Ixy=0. Further,Mx=300 kN m and My=0.

Page 7 of Unit 5

UNIT V STRESS ANALYSIS OF WING AND FUSELAGE

The solution is now completed in Table in which positive direct stresses are tensile and negative

direct stresses compressive.

Torsion

The chord wise pressure distribution on an aerodynamic surface may be represented by shear loads

(lift and drag loads) acting through the aerodynamic centre together with a pitching momentM0 This

system of shear loads may be transferred to the shear centre of the section in the form of shear loads

Sx and Sy together with a torque T. It is the pure torsion case that is considered here. In the analysis

we assume that no axial constraint effects are present and that the shape of the wing section remains

unchanged by the load application. In the absence of axial constraint there is no development of

direct stress in the wing section so that only shear stresses are present. It follows that the presence of

booms does not affect the analysis n the pure torsion case. The wing section shown in Fig.

Comprises N cells and carries a torque T which generates individual but unknown torques in each of

the N cells. Each cell therefore develops a constant shear flow qI,qII,...,qR,...,qN given by Equation

The total is therefore

Department of Aeronautical Engineering

Page 8 of Unit 5

UNIT V STRESS ANALYSIS OF WING AND FUSELAGE

Shear

Initially we shall consider the general case of an N-cell wing section comprising booms and

skin panels, the latter being capable of resisting both direct and shear stresses. The wing

section is subjected to shear loads Sx and Sy whose lines of action do not necessarily pass

through the shear centre S the resulting shear flow distribution is therefore due to the

combined effects of shear and torsion.

The open section shears flow qb in the wing section is given by equation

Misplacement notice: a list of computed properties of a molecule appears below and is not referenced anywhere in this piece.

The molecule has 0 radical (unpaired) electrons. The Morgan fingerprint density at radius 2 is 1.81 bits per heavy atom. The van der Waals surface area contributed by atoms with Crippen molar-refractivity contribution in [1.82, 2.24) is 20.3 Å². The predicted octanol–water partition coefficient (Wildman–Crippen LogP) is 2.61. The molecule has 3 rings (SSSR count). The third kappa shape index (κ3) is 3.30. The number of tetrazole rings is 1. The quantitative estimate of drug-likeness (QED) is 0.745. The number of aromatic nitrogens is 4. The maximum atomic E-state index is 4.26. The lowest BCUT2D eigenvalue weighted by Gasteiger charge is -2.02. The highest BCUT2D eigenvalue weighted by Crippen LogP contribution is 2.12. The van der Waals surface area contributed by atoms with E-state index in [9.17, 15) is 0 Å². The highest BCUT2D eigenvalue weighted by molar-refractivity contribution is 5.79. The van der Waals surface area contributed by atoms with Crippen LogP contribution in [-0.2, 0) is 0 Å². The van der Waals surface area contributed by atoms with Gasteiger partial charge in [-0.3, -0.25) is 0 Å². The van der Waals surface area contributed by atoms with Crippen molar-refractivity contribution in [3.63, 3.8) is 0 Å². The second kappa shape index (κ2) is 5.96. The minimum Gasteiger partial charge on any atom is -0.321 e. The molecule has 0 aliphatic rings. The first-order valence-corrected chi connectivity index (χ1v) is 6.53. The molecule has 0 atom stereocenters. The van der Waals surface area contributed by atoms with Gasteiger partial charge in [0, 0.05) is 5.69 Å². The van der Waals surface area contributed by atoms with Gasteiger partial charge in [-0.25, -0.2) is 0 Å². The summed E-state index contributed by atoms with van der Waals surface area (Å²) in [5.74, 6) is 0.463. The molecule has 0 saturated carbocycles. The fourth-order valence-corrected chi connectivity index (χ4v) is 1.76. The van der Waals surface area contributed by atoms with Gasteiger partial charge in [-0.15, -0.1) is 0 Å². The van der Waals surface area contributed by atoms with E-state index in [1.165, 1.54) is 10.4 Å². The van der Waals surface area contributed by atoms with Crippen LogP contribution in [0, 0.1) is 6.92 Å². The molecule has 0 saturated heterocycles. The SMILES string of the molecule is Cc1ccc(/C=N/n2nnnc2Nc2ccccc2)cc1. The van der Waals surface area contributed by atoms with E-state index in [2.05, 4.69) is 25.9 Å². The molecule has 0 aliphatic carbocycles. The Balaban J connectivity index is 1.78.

Department of Aeronautical Engineering

Page 9 of Unit 5

UNIT V STRESS ANALYSIS OF WING AND FUSELAGE

Consider the Rth cell shown in Fig. 23.9. The complete distribution of shear flow around the

cell is given by the summation of the open section shear flow qb and the value of shear flow

at the cut,qs,0,R. We may therefore regard qs,0,R as a constant shear flow acting around the

cell. The rate of twist is again given by Equation

Fuselages

Aircraft fuselages consist, of thin sheets of material stiffened by large numbers of longitudinal

stringers together with transverse frames. Generally, they carry bending moments, shear forces and

torsional loads which induce axial stresses in the stringers and skin together with shear stresses in the

skin; the resistance of the stringers to shear forces is generally ignored. Also, the distance between

adjacent stringers is usually small so that the variation in shear flow in the connecting panel will be

small. It is therefore reasonable to assume that the shear flow is constant between adjacent stringers

so that the analysis simplifies to the analysis of an idealized section in which the stringers/booms

carry all the direct stresses while the skin is effective only in shear. The direct stress carrying

capacity of the skin may be allowed for by increasing the stringer/boom areas as described in Section

20.3. The analysis of fuselages therefore involves the calculation of direct stresses in the stringers

and the shear stress distributions in the skin.

The skin/stringer arrangement is idealized into one comprising booms and skin as The direct stress in

each boom is then calculated using bending Equation in which the reference axes and the section

properties refer to the direct stress carrying areas of the cross-section.

Page 10 of Unit 5

UNIT V STRESS ANALYSIS OF WING AND FUSELAGE

Example:

The fuselage of a light passenger carrying aircraft has the circular cross-section shown in Fig. The

cross-sectional area of each stringer is 100mm2 and the vertical distances given in Fig. are to the

mid-line of the section wall at the corresponding stringer position. If the fuselage is subjected to a

bending moment of 200 KNm applied in the vertical plane of symmetry, at this section, calculate the